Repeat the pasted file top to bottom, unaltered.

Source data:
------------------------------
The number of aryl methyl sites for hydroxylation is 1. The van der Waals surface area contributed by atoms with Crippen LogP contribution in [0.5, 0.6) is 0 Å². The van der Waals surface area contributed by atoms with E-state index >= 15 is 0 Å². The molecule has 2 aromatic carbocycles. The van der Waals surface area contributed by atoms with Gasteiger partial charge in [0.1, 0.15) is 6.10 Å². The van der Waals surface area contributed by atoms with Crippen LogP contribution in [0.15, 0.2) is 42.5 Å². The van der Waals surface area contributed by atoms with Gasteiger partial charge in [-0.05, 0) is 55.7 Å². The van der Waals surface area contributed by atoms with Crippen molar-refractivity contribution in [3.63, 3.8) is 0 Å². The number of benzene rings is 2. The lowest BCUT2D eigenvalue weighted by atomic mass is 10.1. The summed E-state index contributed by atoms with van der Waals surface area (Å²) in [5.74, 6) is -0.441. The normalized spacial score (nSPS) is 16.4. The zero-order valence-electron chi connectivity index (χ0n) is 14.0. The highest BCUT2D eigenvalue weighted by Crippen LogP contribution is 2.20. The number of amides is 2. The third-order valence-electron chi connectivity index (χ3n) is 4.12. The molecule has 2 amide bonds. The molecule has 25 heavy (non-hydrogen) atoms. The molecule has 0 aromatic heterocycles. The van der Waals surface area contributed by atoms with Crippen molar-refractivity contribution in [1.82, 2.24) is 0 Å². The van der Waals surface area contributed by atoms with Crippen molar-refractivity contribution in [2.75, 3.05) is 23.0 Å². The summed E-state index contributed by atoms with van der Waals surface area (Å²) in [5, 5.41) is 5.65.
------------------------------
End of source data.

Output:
The number of aryl methyl sites for hydroxylation is 1. The van der Waals surface area contributed by atoms with Crippen LogP contribution in [0.5, 0.6) is 0 Å². The van der Waals surface area contributed by atoms with E-state index >= 15 is 0 Å². The molecule has 2 aromatic carbocycles. The van der Waals surface area contributed by atoms with Gasteiger partial charge in [0.1, 0.15) is 6.10 Å². The van der Waals surface area contributed by atoms with Crippen LogP contribution in [0.15, 0.2) is 42.5 Å². The van der Waals surface area contributed by atoms with Gasteiger partial charge in [-0.05, 0) is 55.7 Å². The van der Waals surface area contributed by atoms with Crippen molar-refractivity contribution in [3.63, 3.8) is 0 Å². The number of benzene rings is 2. The lowest BCUT2D eigenvalue weighted by atomic mass is 10.1. The summed E-state index contributed by atoms with van der Waals surface area (Å²) in [5.74, 6) is -0.441. The normalized spacial score (nSPS) is 16.4. The zero-order valence-electron chi connectivity index (χ0n) is 14.0. The highest BCUT2D eigenvalue weighted by Crippen LogP contribution is 2.20. The number of amides is 2. The third-order valence-electron chi connectivity index (χ3n) is 4.12. The molecule has 2 amide bonds. The molecule has 25 heavy (non-hydrogen) atoms. The molecule has 0 aromatic heterocycles. The van der Waals surface area contributed by atoms with Crippen molar-refractivity contribution in [1.82, 2.24) is 0 Å². The van der Waals surface area contributed by atoms with Crippen molar-refractivity contribution in [2.75, 3.05) is 23.0 Å². The summed E-state index contributed by atoms with van der Waals surface area (Å²) in [5, 5.41) is 5.65.